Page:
“They will see up close a lot of the things we talk about in class,” Lee said.

But Lee says Franciscan’s bioethics program reaches far beyond the classroom. He wants to prepare students to convert the hearts and minds of those leading the push for abortion, euthanasia and embryonic stem-cell research.

His new position has also given Lee the freedom to take on some of that “converting” himself. His schedule includes conducting research, public speaking and debating on panels with those who hold contrary opinions on bioethical issues.

Lee butted heads with Princeton’s notorious Peter Singer at a May 1 conference that discussed the question “Is It Wrong to End Early Human Life?” Singer contends that infants and unborn humans are not “persons” and are therefore not worthy of protection under law.

With influential scholars like Singer making inroads in the culture, Esposito contends that programs like the one at Franciscan University are needed now more than ever.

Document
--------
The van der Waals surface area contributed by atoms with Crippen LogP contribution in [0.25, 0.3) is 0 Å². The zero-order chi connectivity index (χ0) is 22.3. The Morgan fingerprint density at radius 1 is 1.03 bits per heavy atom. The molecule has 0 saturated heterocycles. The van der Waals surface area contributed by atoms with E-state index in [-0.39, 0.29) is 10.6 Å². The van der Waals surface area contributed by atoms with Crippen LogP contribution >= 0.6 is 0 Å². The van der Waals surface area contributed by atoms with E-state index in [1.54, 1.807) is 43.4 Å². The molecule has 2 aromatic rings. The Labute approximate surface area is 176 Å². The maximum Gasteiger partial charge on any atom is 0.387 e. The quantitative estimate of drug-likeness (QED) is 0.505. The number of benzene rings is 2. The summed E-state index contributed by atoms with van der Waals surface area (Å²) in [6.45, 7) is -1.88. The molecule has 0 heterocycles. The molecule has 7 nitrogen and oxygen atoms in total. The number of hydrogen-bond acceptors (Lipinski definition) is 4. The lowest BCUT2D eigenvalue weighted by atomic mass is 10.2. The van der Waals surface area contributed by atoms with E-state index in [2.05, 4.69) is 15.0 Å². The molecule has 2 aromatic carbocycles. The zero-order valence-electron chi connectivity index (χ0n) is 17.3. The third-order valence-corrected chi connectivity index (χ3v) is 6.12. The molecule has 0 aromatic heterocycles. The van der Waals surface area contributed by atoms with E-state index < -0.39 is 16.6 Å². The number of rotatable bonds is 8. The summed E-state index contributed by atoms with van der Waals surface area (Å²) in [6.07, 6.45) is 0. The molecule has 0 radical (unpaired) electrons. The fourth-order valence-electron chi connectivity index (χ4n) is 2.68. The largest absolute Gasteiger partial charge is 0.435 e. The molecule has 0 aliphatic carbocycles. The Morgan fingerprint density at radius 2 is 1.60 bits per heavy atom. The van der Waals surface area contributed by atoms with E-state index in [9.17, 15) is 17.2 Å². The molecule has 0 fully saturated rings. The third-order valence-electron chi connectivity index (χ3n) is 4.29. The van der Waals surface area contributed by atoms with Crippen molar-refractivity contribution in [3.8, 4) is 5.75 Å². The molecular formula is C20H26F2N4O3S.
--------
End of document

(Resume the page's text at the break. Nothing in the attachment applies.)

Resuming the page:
“There’s a need for teaching courses, but also for having a wide range of intellectual inquiry in this area — conferences, workshops, papers, to fold in the issue of bioethics into other courses in sciences and other areas,” he said.

No Stranger

Lee himself is no stranger to the bioethics debate. He has been a professor of philosophy at Franciscan since 1992. He has authored numerous articles in scholarly publications like the American Journal of Jurisprudence, Bioethics, and Faith and Philosophy. He’s the author of Abortion and Unborn Human Life.